“Protect the society; reform the prisoner. If you cannot do the time, do not do the crime”. This is the motto used by the country of Nigeria, in regards to its correctional system. The slogan is an understatement when it comes to the actual and physical sense of being a prisoner in the Nigerian prisons. Nigerians prison systems concept of prison organization and administration was introduced by the British colonial administration. The present system to date still conforms to the British model (NCJRS government publications).
Nigeria had a dual prison system for more than a half century until the consolidation of the federal and local prisons in 1968. The Nigerian Prison Service was headquartered in Lagos and headed by a director responsible for administering nearly 400 facilities. All of these facilities since 1975 came under federal control. The Chief Executive Officer is responsible for the formulations and implementation of penal policies in Nigeria. He is assisted by six Deputy Controllers-General (DCGs) who head the six broad administrative divisions called Directorates into which the Service is broken for efficient management.
They are Operations, Administration Personnel Management Training and Supplies, Health and Social Welfare, Finance, Inmates Training and Productivity, and Works and Logistics. The Deputy Controller Generals who head the Directorates report directly to the Chief Executive Officer (Country data . com). In 1989 the prison staff was reported to be 18,000, an apparent decrease from the 23,000 level in 1983. The average daily prison population in 1976 was nearly 26,000, a 25 percent increase from 1975.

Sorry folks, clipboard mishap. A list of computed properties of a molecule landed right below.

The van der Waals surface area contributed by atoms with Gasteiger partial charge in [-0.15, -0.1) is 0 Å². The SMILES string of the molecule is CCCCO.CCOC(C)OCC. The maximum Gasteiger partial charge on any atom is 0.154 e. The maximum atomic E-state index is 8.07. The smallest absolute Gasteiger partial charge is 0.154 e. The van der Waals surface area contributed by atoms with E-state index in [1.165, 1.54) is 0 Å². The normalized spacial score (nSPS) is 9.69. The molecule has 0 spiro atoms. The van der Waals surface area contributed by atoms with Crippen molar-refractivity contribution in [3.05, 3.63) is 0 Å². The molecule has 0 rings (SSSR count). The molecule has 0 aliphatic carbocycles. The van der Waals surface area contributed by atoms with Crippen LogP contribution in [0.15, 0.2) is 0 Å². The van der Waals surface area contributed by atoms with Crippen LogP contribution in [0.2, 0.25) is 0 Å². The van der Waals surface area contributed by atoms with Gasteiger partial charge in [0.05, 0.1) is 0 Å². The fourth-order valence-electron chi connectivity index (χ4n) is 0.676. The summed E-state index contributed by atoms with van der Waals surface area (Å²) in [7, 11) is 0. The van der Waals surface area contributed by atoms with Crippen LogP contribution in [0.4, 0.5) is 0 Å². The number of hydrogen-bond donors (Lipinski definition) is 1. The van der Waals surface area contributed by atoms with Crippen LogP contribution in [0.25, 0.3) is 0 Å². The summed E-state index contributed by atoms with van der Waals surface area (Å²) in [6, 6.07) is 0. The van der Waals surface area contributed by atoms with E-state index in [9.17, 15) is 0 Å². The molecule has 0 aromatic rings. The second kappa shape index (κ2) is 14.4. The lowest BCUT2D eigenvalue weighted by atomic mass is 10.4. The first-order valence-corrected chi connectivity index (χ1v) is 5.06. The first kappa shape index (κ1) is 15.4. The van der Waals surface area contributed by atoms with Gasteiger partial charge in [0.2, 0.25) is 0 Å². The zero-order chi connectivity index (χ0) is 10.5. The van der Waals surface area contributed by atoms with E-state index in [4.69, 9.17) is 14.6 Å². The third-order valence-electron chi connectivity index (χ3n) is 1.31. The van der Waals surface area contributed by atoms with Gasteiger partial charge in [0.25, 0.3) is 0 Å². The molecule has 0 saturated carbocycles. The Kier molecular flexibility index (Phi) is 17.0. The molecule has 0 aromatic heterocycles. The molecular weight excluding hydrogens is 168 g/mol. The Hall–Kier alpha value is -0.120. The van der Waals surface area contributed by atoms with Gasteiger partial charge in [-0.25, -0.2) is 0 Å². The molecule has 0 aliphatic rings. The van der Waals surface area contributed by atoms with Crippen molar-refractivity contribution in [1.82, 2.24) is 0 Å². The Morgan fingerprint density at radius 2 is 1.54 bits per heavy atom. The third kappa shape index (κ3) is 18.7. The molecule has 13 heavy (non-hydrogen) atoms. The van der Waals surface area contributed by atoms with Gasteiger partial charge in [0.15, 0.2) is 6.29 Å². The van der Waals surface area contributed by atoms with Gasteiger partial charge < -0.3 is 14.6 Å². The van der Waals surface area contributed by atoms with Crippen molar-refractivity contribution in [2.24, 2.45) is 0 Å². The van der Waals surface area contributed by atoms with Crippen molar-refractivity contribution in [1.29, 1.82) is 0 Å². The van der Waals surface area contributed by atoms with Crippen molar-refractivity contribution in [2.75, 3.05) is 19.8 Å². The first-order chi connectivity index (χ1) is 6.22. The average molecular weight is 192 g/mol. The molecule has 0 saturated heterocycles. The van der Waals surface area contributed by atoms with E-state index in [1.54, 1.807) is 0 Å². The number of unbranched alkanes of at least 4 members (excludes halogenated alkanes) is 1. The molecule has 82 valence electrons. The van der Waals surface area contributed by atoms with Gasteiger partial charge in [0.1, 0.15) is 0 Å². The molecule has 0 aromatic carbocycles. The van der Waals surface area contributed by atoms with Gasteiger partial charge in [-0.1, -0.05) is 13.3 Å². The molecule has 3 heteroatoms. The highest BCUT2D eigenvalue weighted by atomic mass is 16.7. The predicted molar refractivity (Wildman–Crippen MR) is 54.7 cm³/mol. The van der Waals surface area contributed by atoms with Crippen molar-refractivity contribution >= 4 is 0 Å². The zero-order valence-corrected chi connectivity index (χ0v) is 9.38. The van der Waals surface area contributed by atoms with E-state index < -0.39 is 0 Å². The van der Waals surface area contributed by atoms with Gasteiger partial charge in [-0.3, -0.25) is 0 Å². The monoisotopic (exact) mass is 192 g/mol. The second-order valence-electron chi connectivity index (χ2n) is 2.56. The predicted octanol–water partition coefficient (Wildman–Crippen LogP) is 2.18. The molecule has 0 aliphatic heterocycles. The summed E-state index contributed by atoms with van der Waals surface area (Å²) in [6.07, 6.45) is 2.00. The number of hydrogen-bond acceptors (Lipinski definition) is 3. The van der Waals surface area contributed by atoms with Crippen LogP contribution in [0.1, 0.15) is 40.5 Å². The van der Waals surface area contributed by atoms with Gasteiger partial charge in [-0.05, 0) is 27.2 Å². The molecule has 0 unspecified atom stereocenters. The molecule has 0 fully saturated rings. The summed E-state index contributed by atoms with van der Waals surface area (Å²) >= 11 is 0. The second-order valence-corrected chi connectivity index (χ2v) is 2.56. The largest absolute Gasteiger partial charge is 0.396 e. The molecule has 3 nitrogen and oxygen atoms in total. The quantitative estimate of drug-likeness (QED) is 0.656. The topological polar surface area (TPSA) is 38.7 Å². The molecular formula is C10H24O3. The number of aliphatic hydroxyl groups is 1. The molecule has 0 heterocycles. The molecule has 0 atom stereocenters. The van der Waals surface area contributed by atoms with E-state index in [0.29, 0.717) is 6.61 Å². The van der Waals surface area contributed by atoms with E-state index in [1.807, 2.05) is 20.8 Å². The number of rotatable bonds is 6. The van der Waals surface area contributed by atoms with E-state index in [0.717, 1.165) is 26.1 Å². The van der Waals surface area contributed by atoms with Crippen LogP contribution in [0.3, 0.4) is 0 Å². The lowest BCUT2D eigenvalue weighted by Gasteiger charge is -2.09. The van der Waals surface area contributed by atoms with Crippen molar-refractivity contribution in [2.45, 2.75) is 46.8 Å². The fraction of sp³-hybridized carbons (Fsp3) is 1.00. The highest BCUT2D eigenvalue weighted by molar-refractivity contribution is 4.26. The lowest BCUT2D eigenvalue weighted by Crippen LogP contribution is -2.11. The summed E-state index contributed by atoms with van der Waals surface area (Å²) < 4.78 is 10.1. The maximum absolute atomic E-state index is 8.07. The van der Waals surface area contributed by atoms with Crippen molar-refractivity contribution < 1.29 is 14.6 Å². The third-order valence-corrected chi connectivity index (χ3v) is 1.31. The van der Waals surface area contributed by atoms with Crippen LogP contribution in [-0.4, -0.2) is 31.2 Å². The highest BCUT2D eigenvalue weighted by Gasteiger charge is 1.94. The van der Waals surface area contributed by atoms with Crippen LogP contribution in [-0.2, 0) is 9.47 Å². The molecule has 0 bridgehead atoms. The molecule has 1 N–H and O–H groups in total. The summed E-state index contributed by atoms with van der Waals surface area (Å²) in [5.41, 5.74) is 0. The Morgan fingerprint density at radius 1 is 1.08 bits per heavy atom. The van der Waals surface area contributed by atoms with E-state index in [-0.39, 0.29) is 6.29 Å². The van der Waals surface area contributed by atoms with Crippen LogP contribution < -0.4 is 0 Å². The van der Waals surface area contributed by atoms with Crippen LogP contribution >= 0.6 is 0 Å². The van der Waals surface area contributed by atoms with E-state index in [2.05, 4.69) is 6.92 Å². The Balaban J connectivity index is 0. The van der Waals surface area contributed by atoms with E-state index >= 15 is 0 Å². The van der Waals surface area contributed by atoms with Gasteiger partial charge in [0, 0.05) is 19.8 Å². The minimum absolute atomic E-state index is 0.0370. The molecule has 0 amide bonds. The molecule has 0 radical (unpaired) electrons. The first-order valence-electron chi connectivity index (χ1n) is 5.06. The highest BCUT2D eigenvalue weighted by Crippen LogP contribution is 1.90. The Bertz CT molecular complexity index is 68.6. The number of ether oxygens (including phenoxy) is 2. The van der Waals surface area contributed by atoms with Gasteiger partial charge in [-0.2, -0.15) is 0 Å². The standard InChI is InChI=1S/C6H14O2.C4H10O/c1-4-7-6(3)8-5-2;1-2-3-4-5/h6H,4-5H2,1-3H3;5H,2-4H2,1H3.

Forty years ater, Nigeria’s prison population total is 46,000, of which some 30,000 are awaiting trial. Like most prisons over crowding is the number one problem, however, unlike U. S. prison system Nigeria’s state governors have had talks to execute death row inmates to ease overcrowding. “More than three of every five prison inmates in Nigeria have not been convicted of any offense; instead they wait years for their trial in appalling conditions,” said Aster van Kregten, Amnesty International’s Nigeria researcher. There are currently more than 870 death row inmates, including women and juveniles.
Amnesty International research shows that many death row prisoners may be innocent as Nigeria’s justice systems have flaws. Many have been sentenced to death after blatantly unfair trials. Trials can take more than ten years to conclude. Appeals in some death row cases have been pending for a decade. Some never happen because case files have been lost. International law prohibits the use of the death penalty for crimes committed by people under the age of 18, yet in Nigeria juvenile offenders continue to be sentenced to death.
Privatization is not an option in Nigeria’s correctional system due to political monopoly. Nigeria’s prison system, as in most Third World countries, is inadequate. There is no systematic classification of prisoners. Young, old, suspects for minor of minor offenses are intermixed with dangerous and deranged criminals. Prison Life Nigeria’s prisons are filled with people whose human rights are systematically violated. Approximately 65 per cent of the inmates are awaiting trial most of whom have been waiting for their trial for years.